Tuesday, July 3, 2012

New Blog!

Just wanted to let you all know that I am finishing my time here at Randi...like a boy and have created a new blog to capture all of the new things that have been unfolding in my life.


This is where (hopefully in a fairly consistent manner) you can gain insight into Clinton's and my journey through life together in Colorado.

See you there!

Sunday, February 5, 2012

My first quilt.

A few weeks ago, Clinton's sweet Aunt Sandy invited me to come to her house with the other Waits women (Clinton's moms side of the family) and learn to quilt. This was not Sandy's first rodeo. She was so helpful and so patient with us beginners (Becky, Clinton's sister; Ellen, Clinton's cousin, and me). Clinton's mom and her sister, Phyllis, and her mother were there to aid us in our quilting endeavors. 

First, Sandy started by explaining to us how our quilt would be patched together.

Here was my post-it with my notes scribbled on it. 
Our quilt was to be 70in in width and 80in in length. 
The quilt pattern we would use consisted of strips of different widths. 

This list shows how many strips of various widths I needed to cut. Each strip would consist of two different lengths of fabric. A short one, 32 in, and a long one, 44 in (including our sewing allowance). 

Next came picking the fabric. Sandy had so many tubs full of fabric. It took us girls a long time to decide what look we each wanted to go for. It was challenging at times to find fabric that met our length requirements.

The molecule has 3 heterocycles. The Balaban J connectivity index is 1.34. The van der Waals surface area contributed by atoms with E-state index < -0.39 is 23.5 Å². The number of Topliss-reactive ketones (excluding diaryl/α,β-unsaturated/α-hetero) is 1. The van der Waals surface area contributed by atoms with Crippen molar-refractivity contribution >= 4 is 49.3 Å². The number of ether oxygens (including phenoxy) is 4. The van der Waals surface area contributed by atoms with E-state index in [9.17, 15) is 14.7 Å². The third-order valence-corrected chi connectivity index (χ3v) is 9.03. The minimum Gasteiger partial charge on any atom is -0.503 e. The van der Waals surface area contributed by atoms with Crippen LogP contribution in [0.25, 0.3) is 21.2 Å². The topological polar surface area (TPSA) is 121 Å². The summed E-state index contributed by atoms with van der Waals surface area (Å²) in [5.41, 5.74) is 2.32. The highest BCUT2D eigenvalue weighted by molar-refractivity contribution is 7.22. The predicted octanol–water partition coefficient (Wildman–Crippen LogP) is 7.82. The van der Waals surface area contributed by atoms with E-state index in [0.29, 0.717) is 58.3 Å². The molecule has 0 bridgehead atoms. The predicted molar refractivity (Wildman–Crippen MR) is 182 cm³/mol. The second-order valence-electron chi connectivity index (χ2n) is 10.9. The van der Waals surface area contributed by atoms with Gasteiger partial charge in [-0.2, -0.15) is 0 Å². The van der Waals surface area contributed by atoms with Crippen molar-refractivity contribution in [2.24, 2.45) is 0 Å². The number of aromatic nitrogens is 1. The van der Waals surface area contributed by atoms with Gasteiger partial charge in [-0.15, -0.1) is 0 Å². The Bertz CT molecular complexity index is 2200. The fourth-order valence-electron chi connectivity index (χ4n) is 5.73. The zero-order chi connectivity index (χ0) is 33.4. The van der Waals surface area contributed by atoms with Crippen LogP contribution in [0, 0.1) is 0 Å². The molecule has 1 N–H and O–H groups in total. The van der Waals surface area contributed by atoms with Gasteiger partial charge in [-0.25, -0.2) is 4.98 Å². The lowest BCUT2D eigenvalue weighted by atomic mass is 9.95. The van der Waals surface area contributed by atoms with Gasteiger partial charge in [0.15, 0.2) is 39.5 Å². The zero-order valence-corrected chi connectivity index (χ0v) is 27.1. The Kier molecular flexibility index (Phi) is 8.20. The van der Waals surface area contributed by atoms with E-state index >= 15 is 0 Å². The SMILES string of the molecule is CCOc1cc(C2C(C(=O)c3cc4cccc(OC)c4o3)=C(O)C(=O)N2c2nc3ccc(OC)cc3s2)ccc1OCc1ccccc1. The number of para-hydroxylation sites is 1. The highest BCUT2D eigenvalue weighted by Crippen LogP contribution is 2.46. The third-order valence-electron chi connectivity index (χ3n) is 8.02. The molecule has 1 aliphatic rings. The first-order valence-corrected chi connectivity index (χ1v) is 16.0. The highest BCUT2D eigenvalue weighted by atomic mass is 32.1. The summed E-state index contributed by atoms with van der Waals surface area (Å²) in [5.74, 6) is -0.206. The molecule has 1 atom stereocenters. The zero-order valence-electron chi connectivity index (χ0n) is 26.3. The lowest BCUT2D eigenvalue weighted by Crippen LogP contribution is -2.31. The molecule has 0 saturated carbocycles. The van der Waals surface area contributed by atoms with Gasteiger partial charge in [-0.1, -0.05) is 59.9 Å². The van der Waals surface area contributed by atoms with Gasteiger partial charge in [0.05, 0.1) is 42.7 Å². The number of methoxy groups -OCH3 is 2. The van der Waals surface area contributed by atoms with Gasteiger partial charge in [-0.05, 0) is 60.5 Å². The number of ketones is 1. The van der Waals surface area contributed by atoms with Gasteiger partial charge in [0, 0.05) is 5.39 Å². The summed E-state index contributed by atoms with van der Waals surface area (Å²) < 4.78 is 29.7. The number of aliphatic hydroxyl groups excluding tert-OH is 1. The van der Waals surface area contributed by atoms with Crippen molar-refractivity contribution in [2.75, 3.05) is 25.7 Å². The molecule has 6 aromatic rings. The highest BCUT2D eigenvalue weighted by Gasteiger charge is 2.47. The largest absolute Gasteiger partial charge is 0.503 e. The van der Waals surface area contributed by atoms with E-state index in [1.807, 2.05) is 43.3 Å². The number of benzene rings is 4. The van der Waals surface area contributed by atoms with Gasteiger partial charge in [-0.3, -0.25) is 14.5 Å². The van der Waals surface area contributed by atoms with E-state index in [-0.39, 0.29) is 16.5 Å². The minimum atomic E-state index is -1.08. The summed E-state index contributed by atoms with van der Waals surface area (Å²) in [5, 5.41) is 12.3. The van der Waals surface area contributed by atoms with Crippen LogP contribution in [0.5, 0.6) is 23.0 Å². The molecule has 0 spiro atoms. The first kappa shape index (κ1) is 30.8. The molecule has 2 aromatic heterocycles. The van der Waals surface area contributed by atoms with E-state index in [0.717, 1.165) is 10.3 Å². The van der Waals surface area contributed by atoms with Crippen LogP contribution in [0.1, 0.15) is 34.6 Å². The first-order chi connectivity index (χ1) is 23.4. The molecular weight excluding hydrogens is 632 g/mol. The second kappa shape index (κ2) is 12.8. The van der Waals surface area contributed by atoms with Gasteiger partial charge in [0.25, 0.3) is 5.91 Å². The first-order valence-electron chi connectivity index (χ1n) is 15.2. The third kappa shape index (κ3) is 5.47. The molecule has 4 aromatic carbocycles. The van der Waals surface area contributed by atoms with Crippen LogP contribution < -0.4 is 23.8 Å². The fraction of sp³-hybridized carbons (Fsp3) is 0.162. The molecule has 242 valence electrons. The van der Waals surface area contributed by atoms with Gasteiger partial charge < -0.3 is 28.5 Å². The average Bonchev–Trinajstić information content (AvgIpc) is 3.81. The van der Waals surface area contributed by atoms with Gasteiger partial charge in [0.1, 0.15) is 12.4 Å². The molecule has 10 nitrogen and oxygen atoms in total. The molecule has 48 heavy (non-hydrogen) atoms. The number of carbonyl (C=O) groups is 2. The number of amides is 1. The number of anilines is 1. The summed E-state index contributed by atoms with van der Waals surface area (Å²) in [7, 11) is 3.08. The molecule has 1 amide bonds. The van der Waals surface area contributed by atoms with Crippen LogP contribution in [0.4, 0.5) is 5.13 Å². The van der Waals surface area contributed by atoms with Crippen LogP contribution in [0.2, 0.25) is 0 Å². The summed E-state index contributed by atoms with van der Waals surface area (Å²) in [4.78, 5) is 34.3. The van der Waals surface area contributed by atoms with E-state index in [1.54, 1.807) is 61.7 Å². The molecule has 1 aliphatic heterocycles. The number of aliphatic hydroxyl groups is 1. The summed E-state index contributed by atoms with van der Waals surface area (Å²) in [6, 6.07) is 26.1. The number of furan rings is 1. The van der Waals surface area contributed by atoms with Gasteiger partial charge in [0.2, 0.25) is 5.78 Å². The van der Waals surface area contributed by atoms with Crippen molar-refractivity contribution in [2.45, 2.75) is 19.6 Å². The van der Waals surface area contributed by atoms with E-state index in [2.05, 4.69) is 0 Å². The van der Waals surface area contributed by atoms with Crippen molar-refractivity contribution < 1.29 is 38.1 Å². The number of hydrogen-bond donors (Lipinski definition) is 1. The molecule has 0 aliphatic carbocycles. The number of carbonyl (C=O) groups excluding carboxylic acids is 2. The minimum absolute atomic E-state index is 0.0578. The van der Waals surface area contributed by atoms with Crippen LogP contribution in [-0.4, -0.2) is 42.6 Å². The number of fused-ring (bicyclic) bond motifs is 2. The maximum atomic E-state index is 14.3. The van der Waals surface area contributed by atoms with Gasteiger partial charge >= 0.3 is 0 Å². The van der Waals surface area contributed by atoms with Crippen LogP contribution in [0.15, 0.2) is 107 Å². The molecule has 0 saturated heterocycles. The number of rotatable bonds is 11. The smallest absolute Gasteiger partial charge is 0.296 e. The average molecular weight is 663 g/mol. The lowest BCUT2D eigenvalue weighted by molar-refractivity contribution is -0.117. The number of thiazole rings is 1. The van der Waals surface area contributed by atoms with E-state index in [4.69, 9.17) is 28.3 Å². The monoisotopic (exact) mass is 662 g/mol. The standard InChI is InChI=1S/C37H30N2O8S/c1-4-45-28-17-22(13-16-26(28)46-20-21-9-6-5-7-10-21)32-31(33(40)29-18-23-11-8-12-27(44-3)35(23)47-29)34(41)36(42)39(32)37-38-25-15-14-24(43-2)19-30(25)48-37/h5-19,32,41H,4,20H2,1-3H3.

This was my cutting zone. My quilt ended up consisting of 56 pieces. 
Once we got all our pieces cut, we had to find a large place to spread out all our pieces and match them up. 

You will see that I chose all flannel and plaid for my quilt. 

Above is a glimpse of what Becky's quilt looked like. She choose all floral and vintage looking fabric. It is really a sweet combination. 
I started to wonder if my fabric choice was too masculine...

Finally, it was time to start sewing. We had four different machines set up and ready to go. 
It was a long process. 
First we had to pick up each strip and sew the two pieces together. 
Then, we sewed each strip together, one-by-one. 

Ellen's quilt is the closer one. Slowly, but surely, we started getting our quilt pieced together. 
We were up late that night trying to get the top of all of our quilts finished. 

Our next step is to pick out a fabric to put on the back and take it back to Sandy's so she can quilt it for us. The ladies were saying I should pick out a really girly pattern for the back and that way it can be a his-hers reversible quilt. Who knows what I'll choose...Any suggestions?

Below you will find her quilting machine. I had no idea those machines were so big. 

 I can't end this post until I give a shout out to the Genie. My magical-garage-sale-find-sewing machine. 

Wait for it...


 Ain't she a beaut?

Taste Panel at the Griffin Gate

Hi Friends!

I am determined to get better at blogging. My old is excuse ("I don't have a camera to take pictures of my day-to-day life") is no longer legitimate because I got a fancy camera as an early graduation present. My sweet roomie, Jenna, is teaching me all thing things. I am determined to document more of my life and to learn how to take great pictures. I am learning still, so bear with me. But, here is a picture that I think turned out pretty good. (Mostly thanks to Jenna coaching me.)